There are at the moment already 9 countries that get over 100 new cases per day. As the SARS-CoV-2 eventually is acknowledged a pandemic, it'll give the media more to write about. I imagine the stock markets will react to this again. But that's not the worst part.

The worst part is the strain on unprepared healthcare systems. Since the virus spreads so quickly, it is possible that densely populated areas could run out of hospital beds. This means people who need hospitalization and respiratory assistance won't get it. The result will be a higher death rate.

Then there are the tertiary problems that result from a slowed-down society even on the other side of the globe. China is estimated to produce 20%-40% of the world's active pharmaceutical ingredients, which the modern world relies on in drugs. If China cannot contain the virus, the rest of the world might end up suffering from shortage of drugs.

And it's not clear yet how quickly the virus might mutate to infect people who have already suffered the disease once.

Most people will be ok. The economy will be ok. But the fear SARS-CoV-2 causes will, in my opinion, likely produce some great opportunities to buy stocks.

My plan

The original reason for having such a heavy peer lending portfolio was to get decent returns while waiting for the stock market to become more affordable. A 10% correction such as we have seen is a good start. With a Shiller PE of 28 however, we're hardly at affordable levels, so I don't feel high urgency to stocks just yet.

Option 1: stick to peer lending and ride it out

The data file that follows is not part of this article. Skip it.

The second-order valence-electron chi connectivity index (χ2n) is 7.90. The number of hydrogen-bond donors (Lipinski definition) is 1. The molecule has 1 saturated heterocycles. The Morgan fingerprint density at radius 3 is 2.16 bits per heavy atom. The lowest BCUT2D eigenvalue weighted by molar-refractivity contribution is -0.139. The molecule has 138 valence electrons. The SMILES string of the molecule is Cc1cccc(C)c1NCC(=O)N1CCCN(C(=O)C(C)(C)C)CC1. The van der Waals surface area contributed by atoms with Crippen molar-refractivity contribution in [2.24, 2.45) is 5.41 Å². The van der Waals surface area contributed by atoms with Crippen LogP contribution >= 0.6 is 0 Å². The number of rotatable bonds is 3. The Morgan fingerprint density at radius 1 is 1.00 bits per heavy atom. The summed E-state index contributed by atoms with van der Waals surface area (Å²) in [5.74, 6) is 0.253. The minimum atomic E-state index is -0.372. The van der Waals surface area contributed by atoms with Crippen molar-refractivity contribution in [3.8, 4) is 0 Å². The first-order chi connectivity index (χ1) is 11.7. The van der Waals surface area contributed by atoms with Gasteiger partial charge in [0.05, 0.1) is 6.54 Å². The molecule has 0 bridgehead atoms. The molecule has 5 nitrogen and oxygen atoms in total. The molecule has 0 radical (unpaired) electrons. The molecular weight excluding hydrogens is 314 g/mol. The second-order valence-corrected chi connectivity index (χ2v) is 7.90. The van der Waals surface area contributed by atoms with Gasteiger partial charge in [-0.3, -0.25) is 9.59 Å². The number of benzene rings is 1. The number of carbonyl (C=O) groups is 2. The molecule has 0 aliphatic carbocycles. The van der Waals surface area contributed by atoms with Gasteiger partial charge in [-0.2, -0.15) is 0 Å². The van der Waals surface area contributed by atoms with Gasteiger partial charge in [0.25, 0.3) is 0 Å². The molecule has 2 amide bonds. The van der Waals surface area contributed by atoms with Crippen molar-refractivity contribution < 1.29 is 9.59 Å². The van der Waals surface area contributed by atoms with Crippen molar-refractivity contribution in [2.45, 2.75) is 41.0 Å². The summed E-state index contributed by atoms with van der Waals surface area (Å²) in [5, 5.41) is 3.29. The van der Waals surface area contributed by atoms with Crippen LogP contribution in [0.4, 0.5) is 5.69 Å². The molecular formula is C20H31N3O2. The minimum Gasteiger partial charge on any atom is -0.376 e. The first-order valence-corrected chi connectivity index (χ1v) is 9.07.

One good option would be to continue having a heavy peer lending portfolio. I don't have any reason to believe that consumer lending would suffer very quickly, without a recession. So, one could stick to short-term consumer loans until the potential recession hits, then make the move to stocks. Some alternatives for executing this plan would be Mintos, RoboCash, Viventor, Swaper and PeerBerry.

Option 2: try to bottom-fish

If you could just accumulate cash and buy at the bottom, you could potentially make a lot of money. There are downsides to this though:
  • What if it takes months to reach the bottom, wouldn't it be better to stay invested in lending instruments?
  • What if you miss the bottom? You'll lose on a lot of potential.
It's quite difficult to predict the bottom, even as it is happening, so bottom-fishing probably isn't a great strategy.

Option 3: sell equities short

This is the most aggressive, most risky move. If I'm so convinced the markets will fall, why not sell them short? You got me. I'm not THAT convinced.